Can Parliamentary Democracy Rescue Private Enterprise?
Deaglán de Bréadún
Got an intriguing email from Padraig Yeates, formerly a colleague of mine on The Irish Times, now a press spokesman for the Siptu trade union. The heading was, “The Only Economist Who Got It Right”. Who could it be, I wondered? Morgan Kelly? Michael Casey? Paul Sweeney?I left the message unopened for a few days, as you do. This wasn’t notice of a press conference by Brian Cowen or Enda Kenny. Eventually I opened it this morning to read: “The Only Economist Who Got It Right – and he’s been dead for over 120 years.” There followed this quotation:
“Owners of capital will stimulate the working class to buy more and more expensive goods, houses and technology, pushing them to take more and more expensive credits, until their debt becomes unbearable. The unpaid debt will lead to bankruptcy of banks, which will have to be nationalised, and the State will have to take the road which will eventually lead to communism“
You’ve probably guessed it, His Eminence Karl Marx, in Das Kapital, published in 1867. This quotation, or similar ones, have been flying around cyberspace since the current crisis began. I note also, from passing through downtown Dublin, that groups styling themselve Marxist are displaying their posters and inviting people to hear their “take” on the situation.
Whether one is a Marxist or not, there is no doubt that this is a crisis of capitalism. Apart from the prediction that communism is inevitable, Marx’s analysis is spot-on. Well, he was a journalist after all.
Having soared to heights of unprecedented prosperity, we are now plunged into what bears alarming resemblances to an abyss. Capitalism has survived deep crises before and may do so this time. State intervention is the order of the day. Parliamentary democracy is on a rescue mission for private enterprise.
It will only work if there is, in that time-honoured phrase, “consent of the governed”. Here in Ireland, we see public sector workers faced with substantial sacrifices which are being made, in essence, to save the banking system. Even our precious pension fund is to be used to shore up the banks.
Meanwhile the banks show no obvious signs of gratitude. Top bankers’ salaries remain astronomical and we even hear talk of bonuses. The Government is trying to get the bankers to moderate their appetites and have even taken pay-cuts themselves.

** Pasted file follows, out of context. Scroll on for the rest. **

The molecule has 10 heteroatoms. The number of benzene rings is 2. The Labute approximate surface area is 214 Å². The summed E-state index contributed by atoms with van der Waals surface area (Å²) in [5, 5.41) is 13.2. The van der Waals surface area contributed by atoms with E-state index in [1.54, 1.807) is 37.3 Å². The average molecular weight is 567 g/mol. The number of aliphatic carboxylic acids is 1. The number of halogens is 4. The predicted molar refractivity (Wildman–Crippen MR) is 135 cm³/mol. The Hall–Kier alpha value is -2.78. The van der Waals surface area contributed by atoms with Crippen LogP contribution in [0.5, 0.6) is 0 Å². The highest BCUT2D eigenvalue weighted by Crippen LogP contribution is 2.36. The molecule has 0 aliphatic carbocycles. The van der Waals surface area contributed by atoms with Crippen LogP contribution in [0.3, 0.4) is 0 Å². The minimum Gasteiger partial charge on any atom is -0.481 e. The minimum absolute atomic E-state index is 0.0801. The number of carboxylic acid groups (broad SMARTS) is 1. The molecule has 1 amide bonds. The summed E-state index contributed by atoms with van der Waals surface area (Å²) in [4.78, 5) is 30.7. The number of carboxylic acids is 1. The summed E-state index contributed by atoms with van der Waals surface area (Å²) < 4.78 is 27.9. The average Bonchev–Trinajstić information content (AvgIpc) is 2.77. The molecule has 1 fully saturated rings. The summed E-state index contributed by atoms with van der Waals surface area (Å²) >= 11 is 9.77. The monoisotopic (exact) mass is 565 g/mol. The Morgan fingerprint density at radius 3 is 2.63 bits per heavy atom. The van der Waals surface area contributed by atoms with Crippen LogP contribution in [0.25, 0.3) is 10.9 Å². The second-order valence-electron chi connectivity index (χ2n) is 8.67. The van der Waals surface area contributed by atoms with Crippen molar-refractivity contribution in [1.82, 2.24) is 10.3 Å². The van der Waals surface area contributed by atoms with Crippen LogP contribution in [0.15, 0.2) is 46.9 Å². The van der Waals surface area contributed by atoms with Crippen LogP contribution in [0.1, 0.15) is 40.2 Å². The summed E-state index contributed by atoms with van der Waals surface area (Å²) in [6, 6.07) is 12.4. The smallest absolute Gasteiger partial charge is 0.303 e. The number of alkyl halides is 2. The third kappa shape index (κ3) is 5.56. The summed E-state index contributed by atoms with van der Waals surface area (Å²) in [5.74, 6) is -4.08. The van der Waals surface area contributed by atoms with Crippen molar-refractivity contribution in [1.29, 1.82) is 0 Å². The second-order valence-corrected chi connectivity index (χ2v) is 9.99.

It’s a big test for the political system. In the last ten years or so, Leinster House has itself acquired many of the aspects of a gravy-train. A startling statistic was put before me at the weekend by a seasoned political observer. Your typical Opposition frontbencher pulls in something like €2m in pay and expenses over a ten-year period. So why go to the trouble and travail of getting into government?
Today there will be a teachers’ picket on the Anglo-Irish Bank. No doubt there will be photographs in the papers tomorrow of the placards which will probably say something like, “Bankers prosper; the people pay”.
And indeed there is a growing perception in the place politicians call “Out There” that we have a cosy conspiracy in this country between our elected rulers and the financial sector. It’s potentially very damaging to democracy. The Government and, indeed, the Opposition must make greater sacrifices to demonstrate their sincerity to the populace. And they must go after those bankers who are flaunting their greed and their cleverality in the faces of the nation.
In my capacity as a journalist, I have met a number of people in the upper echelons of the banking sector. These particular individuals are sensible and intelligent and must be well aware of the dangers in the present situation. I hope they can exercise some restraint over the sector generally.
One of the differences between this crisis and the previous ones is that emigration does not seem to be the viable option it once was. One hears talk of Australia and Canada but they, too, are feeling the pinch. In the past, this was a safety-valve which reduced the possiblity of social disorder (and inhibited social change, too, unfortunately).
The only comparable period is the early 1930s when the US economy closed-down and emigrants returned even to poverty-stricken Ireland. That was a time of great upheaval when democracy was in peril and was, in effect, abolished in several European countries. We don’t want to go through all that again.
Should there be a national government? It wouldn’t be very democratic! But watching the usual argy-bargy between Brian Lenihan and Eamon Gilmore last night, one wondered if there wasn’t a case for it. Oppositions are there to oppose and if they don’t, they are not doing their job. But in the present situation even normal opposition politics can have the effect of validating the viewpoint of more destructive forces that are currently lying dormant in our society.
We are embarked on a journey to an unknown destination. The ship has hit an iceberg. It’s not sinking yet but there are some alarming leaks in the hold. The crew are working frantically below decks. But there aren’t any lifeboats.